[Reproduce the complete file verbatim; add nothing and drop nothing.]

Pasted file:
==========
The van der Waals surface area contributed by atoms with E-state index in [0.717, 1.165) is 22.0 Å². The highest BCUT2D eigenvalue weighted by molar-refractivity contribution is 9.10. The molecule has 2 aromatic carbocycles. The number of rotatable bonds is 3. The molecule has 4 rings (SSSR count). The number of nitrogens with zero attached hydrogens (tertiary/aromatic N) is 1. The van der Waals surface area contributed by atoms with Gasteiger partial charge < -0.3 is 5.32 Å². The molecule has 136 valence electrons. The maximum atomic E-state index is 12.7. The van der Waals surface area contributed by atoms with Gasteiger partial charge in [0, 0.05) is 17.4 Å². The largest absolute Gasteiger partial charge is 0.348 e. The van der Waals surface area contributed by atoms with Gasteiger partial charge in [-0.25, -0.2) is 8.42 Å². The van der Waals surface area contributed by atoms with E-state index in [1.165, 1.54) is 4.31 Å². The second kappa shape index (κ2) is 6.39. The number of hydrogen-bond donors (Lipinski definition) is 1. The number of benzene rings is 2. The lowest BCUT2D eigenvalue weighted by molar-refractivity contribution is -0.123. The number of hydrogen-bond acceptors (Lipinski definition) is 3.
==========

The van der Waals surface area contributed by atoms with E-state index in [0.717, 1.165) is 22.0 Å². The highest BCUT2D eigenvalue weighted by molar-refractivity contribution is 9.10. The molecule has 2 aromatic carbocycles. The number of rotatable bonds is 3. The molecule has 4 rings (SSSR count). The number of nitrogens with zero attached hydrogens (tertiary/aromatic N) is 1. The van der Waals surface area contributed by atoms with Gasteiger partial charge < -0.3 is 5.32 Å². The molecule has 136 valence electrons. The maximum atomic E-state index is 12.7. The van der Waals surface area contributed by atoms with Gasteiger partial charge in [0, 0.05) is 17.4 Å². The largest absolute Gasteiger partial charge is 0.348 e. The van der Waals surface area contributed by atoms with Gasteiger partial charge in [-0.25, -0.2) is 8.42 Å². The van der Waals surface area contributed by atoms with E-state index in [1.165, 1.54) is 4.31 Å². The second kappa shape index (κ2) is 6.39. The number of hydrogen-bond donors (Lipinski definition) is 1. The number of benzene rings is 2. The lowest BCUT2D eigenvalue weighted by molar-refractivity contribution is -0.123. The number of hydrogen-bond acceptors (Lipinski definition) is 3.